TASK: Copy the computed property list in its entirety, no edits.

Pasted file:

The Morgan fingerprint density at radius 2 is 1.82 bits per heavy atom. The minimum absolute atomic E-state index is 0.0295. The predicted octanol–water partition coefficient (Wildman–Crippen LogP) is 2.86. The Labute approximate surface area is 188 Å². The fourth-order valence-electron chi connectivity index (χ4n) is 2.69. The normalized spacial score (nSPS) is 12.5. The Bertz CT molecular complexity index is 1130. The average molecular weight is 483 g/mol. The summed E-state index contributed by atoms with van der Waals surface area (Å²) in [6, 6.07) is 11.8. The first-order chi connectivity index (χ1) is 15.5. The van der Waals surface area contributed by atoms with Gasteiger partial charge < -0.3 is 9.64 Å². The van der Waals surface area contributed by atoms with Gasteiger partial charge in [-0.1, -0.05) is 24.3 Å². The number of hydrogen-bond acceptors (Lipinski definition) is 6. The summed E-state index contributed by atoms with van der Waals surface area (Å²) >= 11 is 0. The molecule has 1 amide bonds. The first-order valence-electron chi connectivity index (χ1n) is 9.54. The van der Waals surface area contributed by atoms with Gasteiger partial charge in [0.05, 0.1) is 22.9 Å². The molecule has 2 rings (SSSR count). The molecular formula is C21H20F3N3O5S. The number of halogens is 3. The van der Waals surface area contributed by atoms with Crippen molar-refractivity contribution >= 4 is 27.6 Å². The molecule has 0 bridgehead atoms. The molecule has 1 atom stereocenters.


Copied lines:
The Morgan fingerprint density at radius 2 is 1.82 bits per heavy atom. The minimum absolute atomic E-state index is 0.0295. The predicted octanol–water partition coefficient (Wildman–Crippen LogP) is 2.86. The Labute approximate surface area is 188 Å². The fourth-order valence-electron chi connectivity index (χ4n) is 2.69. The normalized spacial score (nSPS) is 12.5. The Bertz CT molecular complexity index is 1130. The average molecular weight is 483 g/mol. The summed E-state index contributed by atoms with van der Waals surface area (Å²) in [6, 6.07) is 11.8. The first-order chi connectivity index (χ1) is 15.5. The van der Waals surface area contributed by atoms with Gasteiger partial charge < -0.3 is 9.64 Å². The van der Waals surface area contributed by atoms with Gasteiger partial charge in [-0.1, -0.05) is 24.3 Å². The number of hydrogen-bond acceptors (Lipinski definition) is 6. The summed E-state index contributed by atoms with van der Waals surface area (Å²) >= 11 is 0. The molecule has 1 amide bonds. The first-order valence-electron chi connectivity index (χ1n) is 9.54. The van der Waals surface area contributed by atoms with Gasteiger partial charge in [0.05, 0.1) is 22.9 Å². The molecule has 2 rings (SSSR count). The molecular formula is C21H20F3N3O5S. The number of halogens is 3. The van der Waals surface area contributed by atoms with Crippen molar-refractivity contribution >= 4 is 27.6 Å². The molecule has 0 bridgehead atoms. The molecule has 1 atom stereocenters.